Tools are an important part of an artist’s process. Some artists can be defined by the tools they use. But really, they are just that, tools. Used to complete a task. Tools do not a craftsman make. That being said, choosing the right tool over another to complete a task more efficiently is crucial to the creation process. Which is why artists form preferences for their tools of choice and ultimately choose one over the other.
It’s not about the tools you use, but the person behind them. Here are the tools I use in my Handlettering process;
These pens are almost the industry standard when it comes to Handlettering. For good reason, they are reliable, no streaks or patches when doing intricate work where precision is needed. They come in packs of 10, with different stroke weights, along with 2 extra pens; a brush pen and a graphic pen. The quality of the ink is unsurpassed compared to other pens I have used for lettering.
The Micron brush pen leaves a lot to be desired, and becomes flayed after only a few uses. I would recommend the Tombow Fudenosuke brush pens.
- Sai Japanese Watercolour Brush Pens
If you are looking to introduce some colour into your lettering artwork, I would recommend these watercolour brush pens. The pens use a fluid paint/ink hybrid. You can add more water to the liquid and it becomes more fluid and watercolour-like. Difficult to use at first and because the pens are slightly more water-based they can cause ‘seeping’ through the pages that you are drawing on.
In summary, they are a brush pen that uses watercolour instead of ink.
- Staedtler Lead Holder & Leads
This is the best ‘pencil’, I have ever used, a bit more expensive than a regular pencil, but with a comfortable grip, the ability to extend or shorten the lead to what is comfortable to you when performing your work. The Mars Carbons come in different weights, I use 2H & HB leads. One for outlining and a one for going over the outline. The replacement leads come in packs of 12.
The advantages of a lead holder are; its ability to retract the lead to a comfortable position and also provides protection for the lead if you are travelling with it, its grip, and the secret extractable sharpener on the top.
This is an eraser like you’ve never seen before. Designed for lead holders, it leaves leads ultra sharp, ready for use on your most precise artwork. It features 2 smaller holes opposite the main eraser hole, which are used for defining how thick/sharp you want your lead to be before sharpening. It also features a ‘duster’, which allows you to remove any residual dust from tip of the lead after sharpening.
- Faber-Castell Eraser Shield
A surprisingly useful tool. Allows for precision erasing around edges and curves. If you think just an eraser is good enough, it’s not. This tool allows you to get a really sharp, crisp handlettering finish to your work before you begin to ink. Great at getting rid of small specs or imperfections and truly making your work look tidy.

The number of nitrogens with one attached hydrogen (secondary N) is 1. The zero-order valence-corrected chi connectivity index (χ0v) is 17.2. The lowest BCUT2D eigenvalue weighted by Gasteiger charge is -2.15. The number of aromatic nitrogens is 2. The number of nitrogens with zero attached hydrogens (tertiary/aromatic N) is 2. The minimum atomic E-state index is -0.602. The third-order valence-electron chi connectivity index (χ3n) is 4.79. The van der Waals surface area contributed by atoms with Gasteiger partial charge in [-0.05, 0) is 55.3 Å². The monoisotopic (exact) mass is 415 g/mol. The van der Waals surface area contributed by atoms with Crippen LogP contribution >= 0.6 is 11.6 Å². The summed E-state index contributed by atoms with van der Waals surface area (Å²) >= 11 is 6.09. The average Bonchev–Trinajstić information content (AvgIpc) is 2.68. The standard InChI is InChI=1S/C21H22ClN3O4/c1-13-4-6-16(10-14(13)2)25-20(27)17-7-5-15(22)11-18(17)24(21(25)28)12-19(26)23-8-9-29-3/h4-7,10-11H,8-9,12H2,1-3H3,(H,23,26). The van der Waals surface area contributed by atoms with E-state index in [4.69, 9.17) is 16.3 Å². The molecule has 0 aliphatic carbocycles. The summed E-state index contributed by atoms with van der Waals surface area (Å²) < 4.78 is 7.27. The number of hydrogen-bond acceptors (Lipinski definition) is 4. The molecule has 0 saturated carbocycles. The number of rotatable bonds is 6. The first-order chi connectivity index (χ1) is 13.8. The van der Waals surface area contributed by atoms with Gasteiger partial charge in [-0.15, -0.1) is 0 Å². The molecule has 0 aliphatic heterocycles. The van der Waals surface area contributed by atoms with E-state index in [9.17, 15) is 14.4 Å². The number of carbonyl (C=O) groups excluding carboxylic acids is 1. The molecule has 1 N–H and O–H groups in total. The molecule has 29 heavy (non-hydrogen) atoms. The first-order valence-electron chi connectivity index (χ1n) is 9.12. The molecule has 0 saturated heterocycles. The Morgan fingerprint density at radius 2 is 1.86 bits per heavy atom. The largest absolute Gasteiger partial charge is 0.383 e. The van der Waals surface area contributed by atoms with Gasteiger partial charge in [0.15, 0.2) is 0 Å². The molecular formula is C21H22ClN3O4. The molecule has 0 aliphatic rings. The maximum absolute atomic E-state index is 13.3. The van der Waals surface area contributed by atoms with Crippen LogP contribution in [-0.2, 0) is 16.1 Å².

An A4 sized platform with a backlight, perfect for practicing handlettering with existing typeface. Print out a sheet of an upper and lower-case typeface and use it for practicing. With practice, you will be able to draw the style from memory.
It’s powered straight from the mains and has adjustable brightness settings for working in various lighting situations. A great piece of equipment for beginners or professionals that wish to learn a new lettering style from existing fonts.
- Daler Rowney Watercolour Brushes
Watercolour brushes I use for freehand lettering. Thick, good quality horse-hair brushes that last a long time. They come in many shapes, although I like to use the smaller-tipped brushes, there is more control over the lettering style you wish to achieve.
- Daler Rowney FW Acrylic Ink
My favourite inking tool. It’s a hybrid between paint and ink, making a smoother, easier to use colouring medium for lettering. The colours are strong, with no fading. I would recommend using horse-hair brushes with Acrylic Ink paint. It holds the paint on the brush better unlike synthetic brushes, which is why I would use watercolour brushes, mentioned above.
The pot makes for a lovely decorative piece in the final lettering image. The top is rubber and acts as a suction bulb to absorb ink and place it delicately on a colour palette instead of awkwardly spilling the ink out of the pot.
The paper you use isn’t that important. Standard A4 printer paper is what I use to sketch and practice styles before moving to the Daler Rowney Cartridge or HeavyWeight A5 paper. A beautiful series of papers, that are thick, premium cut, weighing 80/lbs and 135/lbs, perfect for pencil and final artworks. I use these papers for a final piece.
For my freehand lettering using the FW ink, I use Windsor & Cottman Watercolour 140/lbs paper for the final artwork. Perfect for water-based inks, the ink doesn’t run and absorbs into the paper beautifully. It has a textured finish which allows for a rich final artwork.